How Long to Boil Corned Beef?

The taste of corned beef is impossible to duplicate. This dish, especially popular around St. Patrick's Day, seems daunting to make but is actually fairly simple. There are two typical ways to cook corned beef; the most widely known is boiling the meat. How long you boil the corned beef can make the difference between a juicy piece of meat and a tough one.

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Prepare the corned beef

Always wash the corned beef in cold water before getting ready to cook it. This will remove any leftover brine that the beef has been soaking in and will prevent it from tainting the water. If the store from where the beef was purchased hasn't done so already, then tie the beef brisket into a uniform shape to allow for an even cooking time. When you do cook your corned beef, no matter which method you choose, allow to cool and put on a platter when finished. Remember when cutting the beef that you should always slice the meat across the grain for the correct corned beef texture.

The boil and simmer method

Many chefs do not recommend boiling the corned beef straight through, preferring instead to bring the meat to a boil and then allowing it to simmer. To cook corned beef in this manner, place it in a pot and fill with water until the beef is covered with about three inches of water. Add in the spices that came with the beef, or if none did throw in about 10 peppercorns and, according to, 1/8 teaspoon of cloves. Bring the water to a hard, rolling boil and allow to cook at this temperature for about five minutes before reducing the heat and simmering for four hours. Remove from heat and allow to cool.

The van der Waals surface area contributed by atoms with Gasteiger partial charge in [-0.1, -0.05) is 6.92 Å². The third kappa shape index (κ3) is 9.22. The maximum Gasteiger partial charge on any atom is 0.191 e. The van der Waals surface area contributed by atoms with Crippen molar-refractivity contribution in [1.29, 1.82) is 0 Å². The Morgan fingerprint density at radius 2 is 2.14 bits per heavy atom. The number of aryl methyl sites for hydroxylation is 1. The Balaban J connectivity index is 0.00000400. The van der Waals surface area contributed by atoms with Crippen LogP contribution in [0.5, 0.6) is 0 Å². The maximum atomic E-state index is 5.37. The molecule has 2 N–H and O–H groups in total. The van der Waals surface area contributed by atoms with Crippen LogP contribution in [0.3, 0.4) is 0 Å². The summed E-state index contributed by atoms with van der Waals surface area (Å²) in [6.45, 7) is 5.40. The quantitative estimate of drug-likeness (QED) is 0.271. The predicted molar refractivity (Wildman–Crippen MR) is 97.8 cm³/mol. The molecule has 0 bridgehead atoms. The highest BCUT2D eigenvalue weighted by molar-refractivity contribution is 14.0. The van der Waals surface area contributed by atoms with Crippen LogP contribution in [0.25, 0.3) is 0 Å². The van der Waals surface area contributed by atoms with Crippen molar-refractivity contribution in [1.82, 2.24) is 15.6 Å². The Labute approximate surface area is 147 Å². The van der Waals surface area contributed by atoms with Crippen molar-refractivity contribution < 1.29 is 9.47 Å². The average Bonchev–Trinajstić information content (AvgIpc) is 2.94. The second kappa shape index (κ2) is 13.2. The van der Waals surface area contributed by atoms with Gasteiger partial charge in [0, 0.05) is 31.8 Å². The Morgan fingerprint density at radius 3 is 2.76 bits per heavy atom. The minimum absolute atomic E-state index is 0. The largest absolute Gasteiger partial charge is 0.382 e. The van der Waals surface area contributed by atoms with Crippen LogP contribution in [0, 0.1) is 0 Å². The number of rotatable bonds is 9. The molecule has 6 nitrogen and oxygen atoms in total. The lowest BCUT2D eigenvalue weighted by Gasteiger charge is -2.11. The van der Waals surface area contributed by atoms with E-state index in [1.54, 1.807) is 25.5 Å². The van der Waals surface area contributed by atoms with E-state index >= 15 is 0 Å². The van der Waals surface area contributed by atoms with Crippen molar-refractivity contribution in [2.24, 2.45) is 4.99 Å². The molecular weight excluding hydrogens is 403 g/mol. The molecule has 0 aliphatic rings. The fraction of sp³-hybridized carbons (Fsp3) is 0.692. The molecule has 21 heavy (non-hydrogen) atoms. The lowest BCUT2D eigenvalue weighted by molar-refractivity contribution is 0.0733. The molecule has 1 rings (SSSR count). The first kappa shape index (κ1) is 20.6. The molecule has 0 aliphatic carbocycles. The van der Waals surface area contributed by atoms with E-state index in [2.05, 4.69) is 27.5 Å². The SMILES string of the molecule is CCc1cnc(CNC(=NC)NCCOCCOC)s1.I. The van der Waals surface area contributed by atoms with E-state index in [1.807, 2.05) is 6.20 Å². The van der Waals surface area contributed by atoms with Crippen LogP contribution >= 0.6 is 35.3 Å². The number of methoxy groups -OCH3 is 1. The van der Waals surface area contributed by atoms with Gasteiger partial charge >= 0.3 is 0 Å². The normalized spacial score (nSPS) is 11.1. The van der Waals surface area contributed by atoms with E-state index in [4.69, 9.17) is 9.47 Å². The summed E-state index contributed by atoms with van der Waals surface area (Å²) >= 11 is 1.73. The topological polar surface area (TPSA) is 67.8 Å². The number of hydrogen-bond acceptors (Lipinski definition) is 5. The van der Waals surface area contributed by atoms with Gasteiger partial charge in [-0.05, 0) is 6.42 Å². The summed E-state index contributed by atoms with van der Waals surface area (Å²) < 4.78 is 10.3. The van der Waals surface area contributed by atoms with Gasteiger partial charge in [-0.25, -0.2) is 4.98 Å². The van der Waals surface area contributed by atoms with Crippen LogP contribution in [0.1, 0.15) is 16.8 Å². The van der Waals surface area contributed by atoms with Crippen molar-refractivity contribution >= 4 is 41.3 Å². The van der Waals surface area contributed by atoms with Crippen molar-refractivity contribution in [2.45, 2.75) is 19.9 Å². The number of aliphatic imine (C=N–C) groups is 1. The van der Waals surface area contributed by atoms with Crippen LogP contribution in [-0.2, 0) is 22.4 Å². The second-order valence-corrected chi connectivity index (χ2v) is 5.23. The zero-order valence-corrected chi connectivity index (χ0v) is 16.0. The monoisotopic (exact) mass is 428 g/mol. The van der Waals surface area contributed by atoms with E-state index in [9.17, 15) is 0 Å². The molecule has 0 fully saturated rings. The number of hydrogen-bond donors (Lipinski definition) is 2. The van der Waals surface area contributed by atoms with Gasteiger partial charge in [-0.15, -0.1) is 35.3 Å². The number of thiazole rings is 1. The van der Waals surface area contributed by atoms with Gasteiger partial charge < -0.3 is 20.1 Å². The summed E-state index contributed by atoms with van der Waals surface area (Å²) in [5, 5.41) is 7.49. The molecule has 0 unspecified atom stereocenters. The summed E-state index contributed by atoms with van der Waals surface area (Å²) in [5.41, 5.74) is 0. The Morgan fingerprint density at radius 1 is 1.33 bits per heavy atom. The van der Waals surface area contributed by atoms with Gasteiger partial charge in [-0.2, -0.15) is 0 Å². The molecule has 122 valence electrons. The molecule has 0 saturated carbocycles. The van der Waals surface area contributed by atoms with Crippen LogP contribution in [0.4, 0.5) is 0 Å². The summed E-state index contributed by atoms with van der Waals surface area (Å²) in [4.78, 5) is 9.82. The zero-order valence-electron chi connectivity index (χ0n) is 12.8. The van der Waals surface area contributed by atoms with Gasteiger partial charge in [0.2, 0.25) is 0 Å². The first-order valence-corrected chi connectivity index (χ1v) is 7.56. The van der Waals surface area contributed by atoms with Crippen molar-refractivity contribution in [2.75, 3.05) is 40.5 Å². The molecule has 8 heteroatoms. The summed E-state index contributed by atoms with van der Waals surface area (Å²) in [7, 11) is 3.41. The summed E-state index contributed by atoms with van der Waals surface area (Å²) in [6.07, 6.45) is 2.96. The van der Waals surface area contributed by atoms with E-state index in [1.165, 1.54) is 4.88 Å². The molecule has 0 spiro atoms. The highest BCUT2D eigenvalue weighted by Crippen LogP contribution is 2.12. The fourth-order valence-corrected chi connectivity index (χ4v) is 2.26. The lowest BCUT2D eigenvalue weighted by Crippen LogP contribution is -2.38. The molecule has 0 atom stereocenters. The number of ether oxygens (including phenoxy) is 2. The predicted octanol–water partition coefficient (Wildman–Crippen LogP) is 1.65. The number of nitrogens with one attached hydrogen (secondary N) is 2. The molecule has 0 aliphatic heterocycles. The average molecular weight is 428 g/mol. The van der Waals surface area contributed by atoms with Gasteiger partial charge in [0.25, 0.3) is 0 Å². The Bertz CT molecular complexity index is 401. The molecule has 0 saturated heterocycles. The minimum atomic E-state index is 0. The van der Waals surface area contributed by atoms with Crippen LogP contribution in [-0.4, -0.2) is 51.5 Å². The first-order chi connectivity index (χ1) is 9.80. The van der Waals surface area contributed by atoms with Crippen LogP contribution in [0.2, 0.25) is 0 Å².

The straight-boiled method

If you choose to cook the corned beef at a straight boil from start to finish, the recommended time frame for cooking meats is, according to the Chest of Books website, 25 minutes per pound.

Adding vegetables

If you decide to add vegetables to your corned beef pot, remember that root vegetables take longer. Add potatoes and carrots 40 minutes prior to completion of the brisket when using the straight-boiled method, or an hour and a half when simmering. Onions and cabbage can be added 25 minutes before the beef is finished when boiling or 45 minutes before when simmering.


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